- The Washington Times - Friday, August 30, 2002

Historically, liberals have opposed tax cuts, while conservatives have opposed deficit spending. In the current climate, manifested by a dead-in-the-water economy arguably poised to dip into its second recession in three years, it's worth considering the policy implications of wasting short-term fiscal opportunities by arguing about long-term fiscal policy. After all, as one particularly famous fiscal enthusiast once observed, in the long run we're all dead anyway.

When the nonpartisan Congressional Budget Office (CBO) released its updated budget and economic outlook this week, both Democrats and Republicans used the occasion to score partisan political points. Senate Budget Committee Chairman Kent Conrad used CBO's more pessimistic analysis to accuse the White House of practicing "Enron-type accounting." Budget Director Mitch Daniels blamed the Democrats for their profligacy. Neither party seemed to give a second thought to the Conference Board's report on the same day revealing that consumer confidence had fallen in August to its lowest level since November. Consumer confidence is particularly important now because consumer spending, which comprises two-thirds of gross domestic product (GDP), has sharply decelerated recently, rising by an annual rate of less than 2 percent during the second quarter after expanding by 6 percent in the fourth quarter. Meanwhile, the annual growth rate of GDP during the second quarter was a paltry 1.1 percent.

In its latest estimate, the CBO projected a fiscal 2002 deficit of $157 billion, which represents 1.5 percent of GDP. Given the currently weak condition of the economy, this should cause no concern. In fiscal 1983, for example, when the economy was emerging from the 1981-82 recession, the deficit was 6 percent of GDP; in fiscal 1992, following the 1990-91 recession, the deficit was 4.7 percent of GDP.

Moreover, economists of all political persuasions recognize that a given level of deficit will have less stimulative effect at a higher rate of unemployment than at a lower rate. With the current level of unemployment at 5.9 percent, or 2 percentage points above the 3.9 percent unemployment rate at the peak of the last expansion, fiscal 2002's $157 billion deficit which represents only 1.5 percent of GDP may be only modestly expansionary, if not slightly contractionary. When appropriately adjusted to its full-employment level, today's deficit clearly is not excessive; in fact, it may be too small under current economic circumstances. In addition, CBO's projected deficits of $145 billion for 2003 and $111 billion for 2004, when it forecasts that the unemployment rate will average 5.8 percent, will also likely prove to be insufficiently expansionary.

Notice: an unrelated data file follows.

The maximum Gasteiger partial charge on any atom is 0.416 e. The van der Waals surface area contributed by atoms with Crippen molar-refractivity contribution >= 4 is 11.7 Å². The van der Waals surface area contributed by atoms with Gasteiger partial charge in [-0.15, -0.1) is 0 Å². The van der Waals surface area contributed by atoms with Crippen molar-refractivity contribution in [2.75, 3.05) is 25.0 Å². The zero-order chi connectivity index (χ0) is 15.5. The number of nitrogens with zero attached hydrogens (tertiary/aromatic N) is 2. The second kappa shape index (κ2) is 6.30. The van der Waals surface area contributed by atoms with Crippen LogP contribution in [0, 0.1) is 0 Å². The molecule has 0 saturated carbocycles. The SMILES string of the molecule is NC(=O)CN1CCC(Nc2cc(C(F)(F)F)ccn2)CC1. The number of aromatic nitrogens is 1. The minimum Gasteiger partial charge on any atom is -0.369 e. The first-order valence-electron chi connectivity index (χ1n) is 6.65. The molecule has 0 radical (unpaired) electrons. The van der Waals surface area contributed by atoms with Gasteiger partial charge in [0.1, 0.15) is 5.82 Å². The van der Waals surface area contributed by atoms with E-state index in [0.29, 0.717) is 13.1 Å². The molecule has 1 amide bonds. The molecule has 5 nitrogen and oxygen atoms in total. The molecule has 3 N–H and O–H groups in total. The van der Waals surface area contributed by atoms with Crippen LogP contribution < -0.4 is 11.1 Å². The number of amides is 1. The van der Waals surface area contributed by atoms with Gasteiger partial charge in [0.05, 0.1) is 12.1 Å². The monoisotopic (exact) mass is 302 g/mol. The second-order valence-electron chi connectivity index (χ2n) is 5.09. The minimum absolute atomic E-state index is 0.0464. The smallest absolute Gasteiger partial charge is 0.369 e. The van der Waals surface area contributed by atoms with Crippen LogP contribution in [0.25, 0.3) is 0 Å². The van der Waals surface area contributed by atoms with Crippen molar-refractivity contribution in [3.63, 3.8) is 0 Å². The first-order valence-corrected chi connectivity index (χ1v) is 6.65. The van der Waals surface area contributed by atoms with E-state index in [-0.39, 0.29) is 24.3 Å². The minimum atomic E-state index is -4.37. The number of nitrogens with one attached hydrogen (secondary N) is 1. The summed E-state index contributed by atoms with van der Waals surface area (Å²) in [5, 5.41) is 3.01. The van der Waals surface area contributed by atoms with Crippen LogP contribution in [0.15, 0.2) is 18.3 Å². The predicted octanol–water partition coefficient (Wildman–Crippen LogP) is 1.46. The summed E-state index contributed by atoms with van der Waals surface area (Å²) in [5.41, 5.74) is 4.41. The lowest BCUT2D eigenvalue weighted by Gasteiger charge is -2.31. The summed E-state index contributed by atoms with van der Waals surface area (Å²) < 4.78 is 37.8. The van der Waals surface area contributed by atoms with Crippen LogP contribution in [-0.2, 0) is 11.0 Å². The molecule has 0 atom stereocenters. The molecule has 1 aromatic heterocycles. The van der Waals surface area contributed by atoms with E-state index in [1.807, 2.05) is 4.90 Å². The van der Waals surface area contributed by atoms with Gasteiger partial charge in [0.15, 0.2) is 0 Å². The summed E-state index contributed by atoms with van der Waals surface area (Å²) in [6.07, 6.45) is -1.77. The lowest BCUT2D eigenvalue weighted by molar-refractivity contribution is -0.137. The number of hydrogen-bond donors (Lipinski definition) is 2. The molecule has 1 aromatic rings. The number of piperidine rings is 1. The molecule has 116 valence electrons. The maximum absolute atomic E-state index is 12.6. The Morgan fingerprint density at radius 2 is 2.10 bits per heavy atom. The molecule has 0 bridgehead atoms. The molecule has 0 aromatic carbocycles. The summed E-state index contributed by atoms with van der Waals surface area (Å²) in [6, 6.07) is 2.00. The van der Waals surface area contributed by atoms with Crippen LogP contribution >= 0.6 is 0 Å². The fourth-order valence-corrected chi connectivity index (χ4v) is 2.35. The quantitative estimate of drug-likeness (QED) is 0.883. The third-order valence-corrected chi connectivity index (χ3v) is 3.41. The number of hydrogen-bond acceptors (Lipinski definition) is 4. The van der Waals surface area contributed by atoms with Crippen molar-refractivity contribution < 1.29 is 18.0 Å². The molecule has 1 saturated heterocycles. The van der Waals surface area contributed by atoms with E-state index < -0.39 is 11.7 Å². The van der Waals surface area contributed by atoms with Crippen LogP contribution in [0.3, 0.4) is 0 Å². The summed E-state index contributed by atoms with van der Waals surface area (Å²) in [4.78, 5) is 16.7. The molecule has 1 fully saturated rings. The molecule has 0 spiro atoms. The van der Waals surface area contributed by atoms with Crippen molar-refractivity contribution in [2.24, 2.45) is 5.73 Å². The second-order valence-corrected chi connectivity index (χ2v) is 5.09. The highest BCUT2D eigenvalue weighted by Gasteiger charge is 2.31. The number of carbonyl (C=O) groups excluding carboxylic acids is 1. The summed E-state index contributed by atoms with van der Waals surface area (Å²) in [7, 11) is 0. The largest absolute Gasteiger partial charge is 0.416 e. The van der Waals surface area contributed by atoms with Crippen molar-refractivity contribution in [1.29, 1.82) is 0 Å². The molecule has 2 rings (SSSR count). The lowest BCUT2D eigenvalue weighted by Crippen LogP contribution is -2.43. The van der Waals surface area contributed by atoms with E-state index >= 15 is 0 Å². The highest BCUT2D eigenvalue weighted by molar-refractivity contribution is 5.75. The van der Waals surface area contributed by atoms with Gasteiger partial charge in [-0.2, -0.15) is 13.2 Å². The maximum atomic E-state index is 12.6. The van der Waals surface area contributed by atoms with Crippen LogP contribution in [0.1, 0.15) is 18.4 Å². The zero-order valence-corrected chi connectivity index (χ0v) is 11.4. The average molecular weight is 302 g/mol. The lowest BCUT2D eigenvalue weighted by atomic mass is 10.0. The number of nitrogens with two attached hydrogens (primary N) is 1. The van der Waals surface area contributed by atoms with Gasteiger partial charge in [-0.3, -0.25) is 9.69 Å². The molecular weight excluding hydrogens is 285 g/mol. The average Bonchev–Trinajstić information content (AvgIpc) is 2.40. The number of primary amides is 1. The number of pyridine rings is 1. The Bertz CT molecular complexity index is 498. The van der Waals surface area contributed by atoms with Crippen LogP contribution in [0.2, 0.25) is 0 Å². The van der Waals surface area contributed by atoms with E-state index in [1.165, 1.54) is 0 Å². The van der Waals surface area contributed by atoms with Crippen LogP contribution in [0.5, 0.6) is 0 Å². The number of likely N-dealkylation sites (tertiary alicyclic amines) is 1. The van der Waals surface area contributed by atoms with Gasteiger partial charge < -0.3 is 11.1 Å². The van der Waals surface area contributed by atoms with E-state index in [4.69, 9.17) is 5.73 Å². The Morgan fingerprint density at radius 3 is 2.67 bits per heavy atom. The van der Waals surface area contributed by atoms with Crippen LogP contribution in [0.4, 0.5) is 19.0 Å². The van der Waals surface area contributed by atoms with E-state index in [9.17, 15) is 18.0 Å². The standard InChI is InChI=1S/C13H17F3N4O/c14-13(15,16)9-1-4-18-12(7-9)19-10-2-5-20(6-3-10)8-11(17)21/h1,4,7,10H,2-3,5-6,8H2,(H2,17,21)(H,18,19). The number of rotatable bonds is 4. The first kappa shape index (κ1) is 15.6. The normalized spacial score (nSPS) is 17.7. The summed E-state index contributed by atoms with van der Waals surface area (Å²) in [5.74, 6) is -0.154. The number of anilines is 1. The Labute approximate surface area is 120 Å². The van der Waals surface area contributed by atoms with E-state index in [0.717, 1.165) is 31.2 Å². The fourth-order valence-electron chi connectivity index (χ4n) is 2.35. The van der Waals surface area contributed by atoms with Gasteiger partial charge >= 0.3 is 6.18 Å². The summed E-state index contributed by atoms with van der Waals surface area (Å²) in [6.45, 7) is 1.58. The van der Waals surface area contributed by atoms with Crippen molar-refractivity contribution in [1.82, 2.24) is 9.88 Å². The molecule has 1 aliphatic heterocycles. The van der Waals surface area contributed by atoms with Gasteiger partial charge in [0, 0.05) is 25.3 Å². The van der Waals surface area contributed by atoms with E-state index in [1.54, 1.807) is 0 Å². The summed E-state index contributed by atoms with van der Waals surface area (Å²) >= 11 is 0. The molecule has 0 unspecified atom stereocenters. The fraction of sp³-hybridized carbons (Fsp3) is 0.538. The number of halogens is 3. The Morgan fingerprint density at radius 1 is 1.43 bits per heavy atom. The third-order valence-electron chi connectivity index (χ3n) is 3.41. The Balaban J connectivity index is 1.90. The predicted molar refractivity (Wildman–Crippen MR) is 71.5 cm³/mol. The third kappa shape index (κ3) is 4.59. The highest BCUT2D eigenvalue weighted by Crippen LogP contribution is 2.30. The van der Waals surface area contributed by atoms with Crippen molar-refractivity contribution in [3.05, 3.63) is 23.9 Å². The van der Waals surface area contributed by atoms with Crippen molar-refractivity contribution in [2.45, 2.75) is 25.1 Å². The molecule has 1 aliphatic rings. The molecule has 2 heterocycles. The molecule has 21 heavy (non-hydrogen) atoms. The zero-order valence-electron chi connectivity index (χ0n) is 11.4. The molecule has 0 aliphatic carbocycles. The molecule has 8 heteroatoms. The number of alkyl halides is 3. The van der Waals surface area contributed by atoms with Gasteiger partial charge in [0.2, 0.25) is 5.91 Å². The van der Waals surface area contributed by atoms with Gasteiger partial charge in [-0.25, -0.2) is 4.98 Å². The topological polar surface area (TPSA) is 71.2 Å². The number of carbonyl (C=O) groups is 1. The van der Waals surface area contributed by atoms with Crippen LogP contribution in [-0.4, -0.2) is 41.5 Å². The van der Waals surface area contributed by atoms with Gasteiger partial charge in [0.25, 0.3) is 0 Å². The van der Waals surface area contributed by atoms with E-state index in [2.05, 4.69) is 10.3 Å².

With the economy and consumer confidence in such precarious states today, now is not the time to argue what the state of fiscal policy might be in 2012. Rather, policymakers in Congress and the White House should explore what previously legislated consumer-friendly tax-relief components can be implemented more quickly.

In particular, both parties should be able to reach a consensus to accelerate the implementation of tax relief aimed at the middle class. To this end, they should consider increasing the current $600-per-child tax credit to its eventual level of $1,000. Another option would be to immediately reduce the middle-class marginal income-tax rates of 30 percent and 27 percent to their eventual levels of 28 percent and 25 percent, respectively. And why not begin alleviating the egregious marriage penalty today?

As recent history has irrefutably demonstrated, making the right fiscal-policy decisions today can generate huge, beneficial changes in long-term fiscal projections. After all, wasn't that the lesson of 1997's seven-year bipartisan balanced-budget agreement, which, as it happened, achieved a surplus budget five years ahead of schedule?

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